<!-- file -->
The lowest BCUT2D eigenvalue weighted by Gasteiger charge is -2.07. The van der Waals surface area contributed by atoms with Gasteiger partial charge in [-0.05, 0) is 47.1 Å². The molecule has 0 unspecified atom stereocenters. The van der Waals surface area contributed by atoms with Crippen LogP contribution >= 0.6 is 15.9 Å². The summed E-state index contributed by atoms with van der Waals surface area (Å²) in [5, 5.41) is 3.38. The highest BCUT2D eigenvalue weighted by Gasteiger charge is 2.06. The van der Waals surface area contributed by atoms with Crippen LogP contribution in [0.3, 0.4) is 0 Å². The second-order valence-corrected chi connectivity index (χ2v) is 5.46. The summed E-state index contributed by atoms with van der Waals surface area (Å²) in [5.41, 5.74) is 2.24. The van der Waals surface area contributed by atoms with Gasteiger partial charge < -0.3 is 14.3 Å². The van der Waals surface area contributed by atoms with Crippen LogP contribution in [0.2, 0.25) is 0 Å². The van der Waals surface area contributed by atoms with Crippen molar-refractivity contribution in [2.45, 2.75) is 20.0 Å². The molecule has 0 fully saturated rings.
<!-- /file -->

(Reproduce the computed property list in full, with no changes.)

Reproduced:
The lowest BCUT2D eigenvalue weighted by Gasteiger charge is -2.07. The van der Waals surface area contributed by atoms with Gasteiger partial charge in [-0.05, 0) is 47.1 Å². The molecule has 0 unspecified atom stereocenters. The van der Waals surface area contributed by atoms with Crippen LogP contribution >= 0.6 is 15.9 Å². The summed E-state index contributed by atoms with van der Waals surface area (Å²) in [5, 5.41) is 3.38. The highest BCUT2D eigenvalue weighted by Gasteiger charge is 2.06. The van der Waals surface area contributed by atoms with Crippen LogP contribution in [0.3, 0.4) is 0 Å². The second-order valence-corrected chi connectivity index (χ2v) is 5.46. The summed E-state index contributed by atoms with van der Waals surface area (Å²) in [5.41, 5.74) is 2.24. The van der Waals surface area contributed by atoms with Gasteiger partial charge < -0.3 is 14.3 Å². The van der Waals surface area contributed by atoms with Crippen LogP contribution in [0.2, 0.25) is 0 Å². The van der Waals surface area contributed by atoms with Crippen molar-refractivity contribution in [2.45, 2.75) is 20.0 Å². The molecule has 0 fully saturated rings.